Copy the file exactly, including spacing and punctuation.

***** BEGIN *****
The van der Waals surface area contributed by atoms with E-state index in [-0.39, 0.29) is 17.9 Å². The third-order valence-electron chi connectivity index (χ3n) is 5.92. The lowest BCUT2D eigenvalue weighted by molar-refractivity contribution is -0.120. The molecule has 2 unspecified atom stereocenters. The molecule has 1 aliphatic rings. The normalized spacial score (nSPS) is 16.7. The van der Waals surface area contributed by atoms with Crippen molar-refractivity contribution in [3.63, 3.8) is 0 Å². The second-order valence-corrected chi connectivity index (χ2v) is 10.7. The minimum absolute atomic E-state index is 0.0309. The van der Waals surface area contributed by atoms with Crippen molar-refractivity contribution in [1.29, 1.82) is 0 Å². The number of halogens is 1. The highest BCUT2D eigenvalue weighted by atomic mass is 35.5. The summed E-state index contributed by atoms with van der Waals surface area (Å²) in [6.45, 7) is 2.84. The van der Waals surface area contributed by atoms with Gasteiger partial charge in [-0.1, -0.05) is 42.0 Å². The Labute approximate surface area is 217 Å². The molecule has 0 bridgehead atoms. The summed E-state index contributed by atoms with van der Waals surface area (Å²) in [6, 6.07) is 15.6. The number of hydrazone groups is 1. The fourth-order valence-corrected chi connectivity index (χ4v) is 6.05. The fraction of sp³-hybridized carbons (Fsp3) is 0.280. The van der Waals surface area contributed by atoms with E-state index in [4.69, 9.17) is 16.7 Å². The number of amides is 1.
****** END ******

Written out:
The van der Waals surface area contributed by atoms with E-state index in [-0.39, 0.29) is 17.9 Å². The third-order valence-electron chi connectivity index (χ3n) is 5.92. The lowest BCUT2D eigenvalue weighted by molar-refractivity contribution is -0.120. The molecule has 2 unspecified atom stereocenters. The molecule has 1 aliphatic rings. The normalized spacial score (nSPS) is 16.7. The van der Waals surface area contributed by atoms with Crippen molar-refractivity contribution in [3.63, 3.8) is 0 Å². The second-order valence-corrected chi connectivity index (χ2v) is 10.7. The minimum absolute atomic E-state index is 0.0309. The van der Waals surface area contributed by atoms with Crippen molar-refractivity contribution in [1.29, 1.82) is 0 Å². The number of halogens is 1. The highest BCUT2D eigenvalue weighted by atomic mass is 35.5. The summed E-state index contributed by atoms with van der Waals surface area (Å²) in [6.45, 7) is 2.84. The van der Waals surface area contributed by atoms with Gasteiger partial charge in [-0.1, -0.05) is 42.0 Å². The Labute approximate surface area is 217 Å². The molecule has 0 bridgehead atoms. The summed E-state index contributed by atoms with van der Waals surface area (Å²) in [6, 6.07) is 15.6. The number of hydrazone groups is 1. The fourth-order valence-corrected chi connectivity index (χ4v) is 6.05. The fraction of sp³-hybridized carbons (Fsp3) is 0.280. The van der Waals surface area contributed by atoms with E-state index in [4.69, 9.17) is 16.7 Å². The number of amides is 1.